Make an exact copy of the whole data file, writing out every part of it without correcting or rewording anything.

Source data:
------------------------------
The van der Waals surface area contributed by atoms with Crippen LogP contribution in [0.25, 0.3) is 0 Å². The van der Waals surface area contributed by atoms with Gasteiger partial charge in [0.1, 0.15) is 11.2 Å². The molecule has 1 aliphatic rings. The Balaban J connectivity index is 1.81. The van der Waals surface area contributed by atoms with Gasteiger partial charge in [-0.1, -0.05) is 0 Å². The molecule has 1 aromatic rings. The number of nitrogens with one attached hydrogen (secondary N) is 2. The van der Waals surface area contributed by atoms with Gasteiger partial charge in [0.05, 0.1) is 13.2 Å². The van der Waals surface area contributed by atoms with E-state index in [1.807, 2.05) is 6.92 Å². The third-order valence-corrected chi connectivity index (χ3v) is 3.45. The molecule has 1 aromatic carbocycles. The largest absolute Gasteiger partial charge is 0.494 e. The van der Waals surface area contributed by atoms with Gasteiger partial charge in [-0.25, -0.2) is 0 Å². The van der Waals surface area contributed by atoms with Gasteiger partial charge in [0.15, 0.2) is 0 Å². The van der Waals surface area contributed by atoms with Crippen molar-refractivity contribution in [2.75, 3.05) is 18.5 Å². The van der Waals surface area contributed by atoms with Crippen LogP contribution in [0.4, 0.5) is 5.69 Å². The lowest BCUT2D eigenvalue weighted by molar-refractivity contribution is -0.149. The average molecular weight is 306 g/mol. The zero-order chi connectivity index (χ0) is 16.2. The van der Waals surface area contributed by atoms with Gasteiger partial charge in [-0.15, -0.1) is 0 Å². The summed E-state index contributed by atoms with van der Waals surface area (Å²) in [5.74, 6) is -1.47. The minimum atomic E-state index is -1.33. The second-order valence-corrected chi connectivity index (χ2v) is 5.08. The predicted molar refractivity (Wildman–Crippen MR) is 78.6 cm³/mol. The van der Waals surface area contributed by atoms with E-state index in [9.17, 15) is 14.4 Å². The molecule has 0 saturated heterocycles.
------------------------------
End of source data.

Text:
The van der Waals surface area contributed by atoms with Crippen LogP contribution in [0.25, 0.3) is 0 Å². The van der Waals surface area contributed by atoms with Gasteiger partial charge in [0.1, 0.15) is 11.2 Å². The molecule has 1 aliphatic rings. The Balaban J connectivity index is 1.81. The van der Waals surface area contributed by atoms with Gasteiger partial charge in [-0.1, -0.05) is 0 Å². The molecule has 1 aromatic rings. The number of nitrogens with one attached hydrogen (secondary N) is 2. The van der Waals surface area contributed by atoms with Gasteiger partial charge in [0.05, 0.1) is 13.2 Å². The van der Waals surface area contributed by atoms with E-state index in [1.807, 2.05) is 6.92 Å². The third-order valence-corrected chi connectivity index (χ3v) is 3.45. The molecule has 1 aromatic carbocycles. The largest absolute Gasteiger partial charge is 0.494 e. The van der Waals surface area contributed by atoms with Gasteiger partial charge in [-0.25, -0.2) is 0 Å². The van der Waals surface area contributed by atoms with Gasteiger partial charge in [0.15, 0.2) is 0 Å². The van der Waals surface area contributed by atoms with Crippen molar-refractivity contribution in [2.75, 3.05) is 18.5 Å². The van der Waals surface area contributed by atoms with Crippen LogP contribution in [0.4, 0.5) is 5.69 Å². The lowest BCUT2D eigenvalue weighted by molar-refractivity contribution is -0.149. The average molecular weight is 306 g/mol. The zero-order chi connectivity index (χ0) is 16.2. The van der Waals surface area contributed by atoms with Gasteiger partial charge in [-0.15, -0.1) is 0 Å². The summed E-state index contributed by atoms with van der Waals surface area (Å²) in [5.74, 6) is -1.47. The minimum atomic E-state index is -1.33. The second-order valence-corrected chi connectivity index (χ2v) is 5.08. The predicted molar refractivity (Wildman–Crippen MR) is 78.6 cm³/mol. The van der Waals surface area contributed by atoms with E-state index in [9.17, 15) is 14.4 Å². The molecule has 0 saturated heterocycles.